Minamoto no Yoshitsune
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Minamoto no Yoshitsune (源 義経?, 1159 – June 15, 1189) was a general of the Minamoto clan of Japan in the late Heian and early Kamakura period. Yoshitsune was the ninth son of Minamoto no Yoshitomo, and the third and final son and child that Yoshitomo would father with Tokiwa Gozen. Yoshitsune's older brother Minamoto no Yoritomo (the third son of Yoshitomo) founded the Kamakura shogunate. Yoshitsune's name in childhood was Ushiwakamaru (牛若丸). Yoshitsune Minamoto (源 義経) is a general of Japan's Heian period who is famously known to have led the expedition which toppled the Ise-Heishi. Despite performing his tasks admirably for his clan, his return home was not welcomed and Yoshitsune perished at the hands of his trusted allies. But, it is said that Yoshitsune faked his death and ran away to another part of Japan to be safe with the woman he loved. Not much is known about the girl he was in love with, except that she was not a Japanese woman; she is a mystery woman who tended to Yoshitsune wounds after a battle. She was of a noble family that was killed by the Heishi Clan. Because of this, she stayed at the estate where Yoshitsune and his men were, and helped out the court ladies with their daily duties. Yoshitsune Minamoto fought many wars against different clans in order to maintain peace among the nations. He is considered one of the greatest and the most popular warriors of his era, and one of the most famous samurai fighters in the history of Japan.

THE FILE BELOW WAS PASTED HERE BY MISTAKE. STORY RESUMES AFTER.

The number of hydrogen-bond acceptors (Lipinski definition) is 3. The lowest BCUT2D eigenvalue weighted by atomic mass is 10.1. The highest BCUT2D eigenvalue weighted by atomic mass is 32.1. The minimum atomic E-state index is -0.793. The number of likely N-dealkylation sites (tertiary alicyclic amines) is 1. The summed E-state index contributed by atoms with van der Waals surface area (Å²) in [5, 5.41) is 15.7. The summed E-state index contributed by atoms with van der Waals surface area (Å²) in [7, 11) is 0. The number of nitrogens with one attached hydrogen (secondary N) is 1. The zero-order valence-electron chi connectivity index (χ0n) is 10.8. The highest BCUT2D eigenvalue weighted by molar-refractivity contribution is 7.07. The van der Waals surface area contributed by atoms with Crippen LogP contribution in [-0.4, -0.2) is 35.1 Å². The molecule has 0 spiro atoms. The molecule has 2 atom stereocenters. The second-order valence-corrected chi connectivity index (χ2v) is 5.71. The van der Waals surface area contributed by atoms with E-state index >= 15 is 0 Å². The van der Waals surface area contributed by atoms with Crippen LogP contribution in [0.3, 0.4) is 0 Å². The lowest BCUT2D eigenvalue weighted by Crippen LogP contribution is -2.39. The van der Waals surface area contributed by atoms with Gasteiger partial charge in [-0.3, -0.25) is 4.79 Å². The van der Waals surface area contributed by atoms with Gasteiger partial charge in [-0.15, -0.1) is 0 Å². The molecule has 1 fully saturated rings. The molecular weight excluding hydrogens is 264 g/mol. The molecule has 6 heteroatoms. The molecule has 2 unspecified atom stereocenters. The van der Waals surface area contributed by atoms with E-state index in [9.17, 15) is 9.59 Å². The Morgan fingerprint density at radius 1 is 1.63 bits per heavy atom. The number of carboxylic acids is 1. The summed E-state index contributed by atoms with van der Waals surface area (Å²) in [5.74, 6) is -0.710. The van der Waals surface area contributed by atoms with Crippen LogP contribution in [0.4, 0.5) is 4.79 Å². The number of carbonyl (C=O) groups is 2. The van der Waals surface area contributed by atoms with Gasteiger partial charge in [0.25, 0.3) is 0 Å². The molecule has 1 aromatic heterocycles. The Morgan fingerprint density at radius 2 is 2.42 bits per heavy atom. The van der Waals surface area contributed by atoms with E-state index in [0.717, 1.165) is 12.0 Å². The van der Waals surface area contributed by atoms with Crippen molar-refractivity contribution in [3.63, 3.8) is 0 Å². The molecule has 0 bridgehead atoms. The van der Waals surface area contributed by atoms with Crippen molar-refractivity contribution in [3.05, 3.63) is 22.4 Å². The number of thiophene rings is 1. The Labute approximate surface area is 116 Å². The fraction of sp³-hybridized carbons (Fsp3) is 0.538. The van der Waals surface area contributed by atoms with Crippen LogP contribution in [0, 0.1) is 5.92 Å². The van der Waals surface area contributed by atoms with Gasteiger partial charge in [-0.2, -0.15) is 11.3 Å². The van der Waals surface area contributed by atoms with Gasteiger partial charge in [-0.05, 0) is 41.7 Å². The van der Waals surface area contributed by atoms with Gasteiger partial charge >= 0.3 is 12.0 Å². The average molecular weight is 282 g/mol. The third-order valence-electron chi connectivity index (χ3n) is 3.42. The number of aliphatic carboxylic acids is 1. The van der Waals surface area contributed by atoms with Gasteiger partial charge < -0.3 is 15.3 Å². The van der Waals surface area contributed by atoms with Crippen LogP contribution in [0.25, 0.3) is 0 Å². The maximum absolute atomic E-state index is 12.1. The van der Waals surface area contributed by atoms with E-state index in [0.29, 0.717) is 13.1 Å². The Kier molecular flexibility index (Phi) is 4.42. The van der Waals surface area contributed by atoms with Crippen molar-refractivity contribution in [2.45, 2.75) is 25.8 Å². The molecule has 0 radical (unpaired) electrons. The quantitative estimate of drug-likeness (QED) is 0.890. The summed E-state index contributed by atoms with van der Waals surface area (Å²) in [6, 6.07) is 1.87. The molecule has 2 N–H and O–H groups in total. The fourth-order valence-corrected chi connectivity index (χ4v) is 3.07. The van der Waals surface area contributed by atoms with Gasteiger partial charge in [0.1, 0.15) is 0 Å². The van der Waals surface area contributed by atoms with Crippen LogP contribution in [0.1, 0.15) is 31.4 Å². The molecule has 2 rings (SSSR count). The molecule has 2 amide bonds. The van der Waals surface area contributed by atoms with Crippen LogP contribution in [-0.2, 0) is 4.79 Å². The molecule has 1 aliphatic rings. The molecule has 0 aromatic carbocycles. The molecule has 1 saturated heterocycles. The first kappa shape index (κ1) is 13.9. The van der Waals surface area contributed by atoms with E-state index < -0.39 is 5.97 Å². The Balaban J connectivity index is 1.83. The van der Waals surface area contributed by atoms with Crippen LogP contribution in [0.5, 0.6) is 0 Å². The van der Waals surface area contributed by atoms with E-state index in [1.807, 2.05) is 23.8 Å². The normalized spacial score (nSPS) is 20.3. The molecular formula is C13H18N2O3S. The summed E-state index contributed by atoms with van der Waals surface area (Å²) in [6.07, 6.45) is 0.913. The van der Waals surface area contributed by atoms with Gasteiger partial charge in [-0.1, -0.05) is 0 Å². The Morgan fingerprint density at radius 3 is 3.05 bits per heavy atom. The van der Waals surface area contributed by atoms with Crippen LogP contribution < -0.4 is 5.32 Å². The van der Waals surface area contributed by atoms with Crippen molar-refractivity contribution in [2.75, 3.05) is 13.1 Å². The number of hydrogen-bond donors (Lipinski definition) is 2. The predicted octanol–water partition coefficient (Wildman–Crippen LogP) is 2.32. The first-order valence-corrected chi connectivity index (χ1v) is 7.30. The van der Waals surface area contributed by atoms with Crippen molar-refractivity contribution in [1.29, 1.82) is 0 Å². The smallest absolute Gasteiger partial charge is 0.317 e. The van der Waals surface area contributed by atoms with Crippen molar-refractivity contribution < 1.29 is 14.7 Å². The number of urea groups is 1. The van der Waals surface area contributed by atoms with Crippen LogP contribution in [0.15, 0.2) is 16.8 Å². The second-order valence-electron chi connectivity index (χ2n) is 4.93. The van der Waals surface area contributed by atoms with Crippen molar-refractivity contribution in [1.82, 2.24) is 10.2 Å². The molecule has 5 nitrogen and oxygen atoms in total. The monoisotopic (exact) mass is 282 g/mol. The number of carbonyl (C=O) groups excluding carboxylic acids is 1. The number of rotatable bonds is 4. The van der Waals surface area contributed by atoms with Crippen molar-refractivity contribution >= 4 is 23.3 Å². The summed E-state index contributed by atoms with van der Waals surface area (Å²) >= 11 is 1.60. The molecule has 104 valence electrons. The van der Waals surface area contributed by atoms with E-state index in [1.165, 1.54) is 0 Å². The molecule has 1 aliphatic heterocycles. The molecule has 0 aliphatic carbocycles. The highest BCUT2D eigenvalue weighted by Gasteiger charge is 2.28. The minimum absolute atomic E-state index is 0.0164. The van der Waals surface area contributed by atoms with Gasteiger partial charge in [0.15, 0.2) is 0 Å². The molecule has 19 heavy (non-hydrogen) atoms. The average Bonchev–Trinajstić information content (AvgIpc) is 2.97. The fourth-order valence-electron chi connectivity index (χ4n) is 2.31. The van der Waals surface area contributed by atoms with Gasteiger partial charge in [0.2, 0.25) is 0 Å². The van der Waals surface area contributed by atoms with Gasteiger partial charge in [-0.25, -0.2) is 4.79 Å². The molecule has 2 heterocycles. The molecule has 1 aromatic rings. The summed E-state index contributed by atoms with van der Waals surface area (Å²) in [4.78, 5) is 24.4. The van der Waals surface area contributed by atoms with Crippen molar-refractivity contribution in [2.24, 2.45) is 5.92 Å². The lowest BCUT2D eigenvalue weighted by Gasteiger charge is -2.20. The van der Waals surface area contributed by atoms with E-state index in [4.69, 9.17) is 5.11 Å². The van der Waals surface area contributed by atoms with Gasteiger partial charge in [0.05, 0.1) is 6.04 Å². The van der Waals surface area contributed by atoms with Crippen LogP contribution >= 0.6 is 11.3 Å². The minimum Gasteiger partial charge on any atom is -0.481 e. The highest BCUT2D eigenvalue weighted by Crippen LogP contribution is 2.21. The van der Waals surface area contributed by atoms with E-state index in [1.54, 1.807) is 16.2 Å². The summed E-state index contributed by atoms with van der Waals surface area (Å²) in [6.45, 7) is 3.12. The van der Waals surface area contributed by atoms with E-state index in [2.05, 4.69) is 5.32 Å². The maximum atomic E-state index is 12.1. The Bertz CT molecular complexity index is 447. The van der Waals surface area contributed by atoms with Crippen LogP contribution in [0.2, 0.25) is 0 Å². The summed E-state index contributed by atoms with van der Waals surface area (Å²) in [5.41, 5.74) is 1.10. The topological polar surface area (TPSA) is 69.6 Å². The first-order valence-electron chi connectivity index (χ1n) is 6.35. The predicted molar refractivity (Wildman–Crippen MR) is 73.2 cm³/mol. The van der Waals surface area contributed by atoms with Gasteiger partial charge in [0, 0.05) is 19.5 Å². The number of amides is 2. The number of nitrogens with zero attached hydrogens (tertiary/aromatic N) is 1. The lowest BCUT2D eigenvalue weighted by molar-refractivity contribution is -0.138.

Yoshitsune was born during the Heiji Rebellion of 1159 in which his father and two oldest brothers were killed. His life was spared and he was put under the care of Kurama Temple (鞍馬寺), nestled in the Hiei Mountains near the capital of Kyoto, while Yoritomo was banished to Izu Province. Eventually, Yoshitsune was put under the protection of Fujiwara no Hidehira, head of the powerful regional Northern Fujiwara clan in Hiraizumi, Mutsu Province.
In 1180, Yoshitsune heard that Yoritomo, now head of the Minamoto clan, had raised an army at the request of Prince Mochihito to fight against the Taira clan (also known as the Heike) which had usurped the power of the emperor. Yoshitsune shortly thereafter joined Yoritomo, along with Minamoto no Noriyori, all brothers who had never before met, in the last of three conflicts between the rival Minamoto and Taira samurai clans, known as the Genpei War.
Yoshitsune defeated and killed his rival cousin Minamoto no Yoshinaka at the Battle of Awazu in Ōmi Province in the first month of 1184 and in the next month defeated the Taira at the Battle of Ichi-no-Tani in present day Kobe. In 1185, Yoshitsune defeated the Taira again at the Battle of Yashima in Shikoku and destroyed them at the Battle of Dan-no-ura in present day Yamaguchi Prefecture.
After the Genpei War, Yoshitsune joined the cloistered Emperor Go-Shirakawa against his brother Yoritomo. Fleeing to the temporary protection of Fujiwara no Hidehira in Mutsu again, Yoshitsune was betrayed, defeated at the Battle of Koromo River, and forced to commit seppuku along with his wife and daughter, by Hidehira's son Fujiwara no Yasuhira. Yoshitsune is enshrined in the Shirahata Jinja, a Shinto shrine in the city of Fujisawa.